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As Iraqi forces took control of towns and cities across the country on June 30, a car bomb in the northern city of Kirkuk exploded, killing at least 33 people and injuring more than 100, serving as a grim reminder of the security challenges that Iraqis face following US troop pullout.

Kirkuk was also the scene of two suicide bombings last month in which 14 people were killed. It is the center of northern Iraq's oil industry and home to a volatile mix of Kurds, Arabs, Christians and members of the Turkmen community.

Although vice-president Tariq al-Hashemi asked Iraqis to stay away from crowded places during the US pullback, his appeal has largely been ignored: more than 250 people were killed in bombings over the past 10 days. Thousands of Iraqis turned up in unprecedented numbers to mark this occasion in a public holiday called National Sovereignty Day.

"I never thought that this day would come," said Ahmed Aliyan, a reporter for one of the local television networks.

The attacks in Kirkuk are not a coincidence; this northern Iraqi city sits atop lucrative oil reserves where pipelines connect Kirkuk's oilfields to ports on Turkey's Mediterranean coast. Kirkuk has long been the prize sought after in an Arab-Kurdish competition for power and wealth, and for the many who wish to prevent stability in Iraq and wreak havoc, Kirkuk is the ideal launching pad. It was just such attacks which provoked Shi'a militias to take brutal revenge against Sunnis in 2006 and 2007, bringing the country to the brink of civil war and disintegration.

Will the "enemies of Iraq" (as referred to by Nouri el-Maliki) succeed?

This depends on whether Iraqi forces can prevent an upsurge of violence in the period leading up to the elections in January, 2010. Many skeptics worry that the US withdrawal will trigger another spiral of sectarian violence similar to the one the country witnessed three years ago because Iraqi forces still lack the training and capabilities to prevent it.

Meanwhile, military experts anticipate more violence in the days ahead. President Obama, who on the occasion of the handover said "Iraq's future is in the hands of its own people," also warned that Iraqis face "difficult days ahead."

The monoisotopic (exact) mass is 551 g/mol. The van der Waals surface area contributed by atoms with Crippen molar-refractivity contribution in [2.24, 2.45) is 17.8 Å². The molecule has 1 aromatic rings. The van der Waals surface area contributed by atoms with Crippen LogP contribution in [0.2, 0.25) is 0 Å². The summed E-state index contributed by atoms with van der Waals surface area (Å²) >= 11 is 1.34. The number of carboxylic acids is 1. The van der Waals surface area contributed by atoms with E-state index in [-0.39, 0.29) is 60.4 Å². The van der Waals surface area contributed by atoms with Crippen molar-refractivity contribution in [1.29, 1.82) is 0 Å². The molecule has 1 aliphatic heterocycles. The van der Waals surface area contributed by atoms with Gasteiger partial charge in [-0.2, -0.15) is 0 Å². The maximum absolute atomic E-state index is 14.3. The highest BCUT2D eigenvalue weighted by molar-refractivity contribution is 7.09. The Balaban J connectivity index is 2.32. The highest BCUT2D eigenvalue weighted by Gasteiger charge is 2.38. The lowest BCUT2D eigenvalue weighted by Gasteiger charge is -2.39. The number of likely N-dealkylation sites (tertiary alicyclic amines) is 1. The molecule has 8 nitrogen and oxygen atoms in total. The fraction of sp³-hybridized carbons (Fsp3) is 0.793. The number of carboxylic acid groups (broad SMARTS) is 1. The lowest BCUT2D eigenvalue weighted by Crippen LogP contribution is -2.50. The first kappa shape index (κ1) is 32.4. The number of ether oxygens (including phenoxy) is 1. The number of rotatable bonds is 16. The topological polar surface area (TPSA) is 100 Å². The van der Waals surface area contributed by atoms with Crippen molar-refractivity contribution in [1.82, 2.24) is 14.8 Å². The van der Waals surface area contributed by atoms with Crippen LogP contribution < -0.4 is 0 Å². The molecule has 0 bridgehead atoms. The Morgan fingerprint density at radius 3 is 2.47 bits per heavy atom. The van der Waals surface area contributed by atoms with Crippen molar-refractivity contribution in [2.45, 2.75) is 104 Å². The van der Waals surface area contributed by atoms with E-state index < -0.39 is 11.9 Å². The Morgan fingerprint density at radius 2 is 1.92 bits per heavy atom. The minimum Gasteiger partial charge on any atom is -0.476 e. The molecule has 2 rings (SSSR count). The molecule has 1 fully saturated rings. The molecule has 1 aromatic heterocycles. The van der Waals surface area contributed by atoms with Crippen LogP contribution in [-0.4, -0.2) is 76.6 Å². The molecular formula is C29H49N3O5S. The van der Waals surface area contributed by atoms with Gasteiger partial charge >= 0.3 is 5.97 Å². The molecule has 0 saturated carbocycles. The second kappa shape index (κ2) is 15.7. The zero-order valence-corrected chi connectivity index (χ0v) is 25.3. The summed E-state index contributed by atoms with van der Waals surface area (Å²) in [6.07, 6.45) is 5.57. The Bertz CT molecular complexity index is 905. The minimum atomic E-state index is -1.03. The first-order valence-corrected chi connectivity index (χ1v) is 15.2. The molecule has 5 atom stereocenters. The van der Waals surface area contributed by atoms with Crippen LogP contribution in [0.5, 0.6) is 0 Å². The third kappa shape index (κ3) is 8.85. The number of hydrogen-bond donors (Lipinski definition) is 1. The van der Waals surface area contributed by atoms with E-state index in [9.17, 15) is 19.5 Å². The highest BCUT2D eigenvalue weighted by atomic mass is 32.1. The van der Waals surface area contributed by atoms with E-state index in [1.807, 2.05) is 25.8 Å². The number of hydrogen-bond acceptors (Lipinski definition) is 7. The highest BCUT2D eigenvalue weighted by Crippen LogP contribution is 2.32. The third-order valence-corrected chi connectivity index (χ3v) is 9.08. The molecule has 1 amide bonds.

Over the past several weeks, I have noticed a surge in confidence-building advertisement airing on the state television network, Al Iraqiya, and the Saudi-sponsored Al Arabiya TV targeting Iraqis to trust their own security forces in protecting them. One such promo ran a "Countdown to Sovereignty" clock but also broadcast promotional spots glorifying Iraqi history, culture and people. It ran images of ordinary Iraqi citizens walking shoulder to shoulder with members of the armed forces and police on the "path of freedom" as they dubbed it.

The upcoming days will be a real test for the Iraqi forces. Now that the United States can take credit for restoring democracy to Iraq, is it sufficiently rooted to survive the US withdrawal?

Follow Jamal Dajani on Twitter: www.twitter.com/jamaldajani

Originally posted to mosaicnews on Wed Jul 01, 2009 at 10:20 PM PDT.

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Comment Preferences

  •  The quiet pull out (2+ / 0-)
    Recommended by:
    rogerdaddy, dauntingideas

    So strange how very little media coverage the pull out is getting.

    "All possibilities are contained within the Tenth Dimension"

    by bagman on Wed Jul 01, 2009 at 10:29:46 PM PDT